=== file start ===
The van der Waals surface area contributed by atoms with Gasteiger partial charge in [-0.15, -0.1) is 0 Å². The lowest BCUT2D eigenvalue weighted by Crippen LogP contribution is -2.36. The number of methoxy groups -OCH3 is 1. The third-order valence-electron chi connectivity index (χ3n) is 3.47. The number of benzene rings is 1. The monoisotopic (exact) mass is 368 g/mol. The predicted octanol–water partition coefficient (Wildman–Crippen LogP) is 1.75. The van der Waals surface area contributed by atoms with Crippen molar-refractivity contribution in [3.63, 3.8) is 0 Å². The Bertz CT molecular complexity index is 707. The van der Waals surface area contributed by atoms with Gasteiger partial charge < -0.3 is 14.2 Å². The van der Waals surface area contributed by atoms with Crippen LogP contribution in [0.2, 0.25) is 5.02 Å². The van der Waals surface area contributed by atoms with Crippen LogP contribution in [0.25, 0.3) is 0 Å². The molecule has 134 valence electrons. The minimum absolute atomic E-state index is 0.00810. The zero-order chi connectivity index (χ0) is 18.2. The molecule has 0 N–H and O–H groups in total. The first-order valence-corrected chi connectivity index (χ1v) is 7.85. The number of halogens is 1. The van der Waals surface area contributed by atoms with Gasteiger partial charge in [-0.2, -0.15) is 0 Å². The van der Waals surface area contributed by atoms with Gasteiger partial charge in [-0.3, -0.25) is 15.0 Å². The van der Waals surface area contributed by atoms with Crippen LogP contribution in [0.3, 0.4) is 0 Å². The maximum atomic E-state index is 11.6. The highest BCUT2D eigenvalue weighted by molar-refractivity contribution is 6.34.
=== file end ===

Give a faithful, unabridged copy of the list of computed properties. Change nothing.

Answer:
The van der Waals surface area contributed by atoms with Gasteiger partial charge in [-0.15, -0.1) is 0 Å². The lowest BCUT2D eigenvalue weighted by Crippen LogP contribution is -2.36. The number of methoxy groups -OCH3 is 1. The third-order valence-electron chi connectivity index (χ3n) is 3.47. The number of benzene rings is 1. The monoisotopic (exact) mass is 368 g/mol. The predicted octanol–water partition coefficient (Wildman–Crippen LogP) is 1.75. The van der Waals surface area contributed by atoms with Crippen molar-refractivity contribution in [3.63, 3.8) is 0 Å². The Bertz CT molecular complexity index is 707. The van der Waals surface area contributed by atoms with Gasteiger partial charge < -0.3 is 14.2 Å². The van der Waals surface area contributed by atoms with Crippen LogP contribution in [0.2, 0.25) is 5.02 Å². The van der Waals surface area contributed by atoms with Crippen LogP contribution in [0.25, 0.3) is 0 Å². The molecule has 134 valence electrons. The minimum absolute atomic E-state index is 0.00810. The zero-order chi connectivity index (χ0) is 18.2. The molecule has 0 N–H and O–H groups in total. The first-order valence-corrected chi connectivity index (χ1v) is 7.85. The number of halogens is 1. The van der Waals surface area contributed by atoms with Gasteiger partial charge in [-0.2, -0.15) is 0 Å². The van der Waals surface area contributed by atoms with Gasteiger partial charge in [-0.3, -0.25) is 15.0 Å². The van der Waals surface area contributed by atoms with Crippen LogP contribution in [0.3, 0.4) is 0 Å². The maximum atomic E-state index is 11.6. The highest BCUT2D eigenvalue weighted by molar-refractivity contribution is 6.34.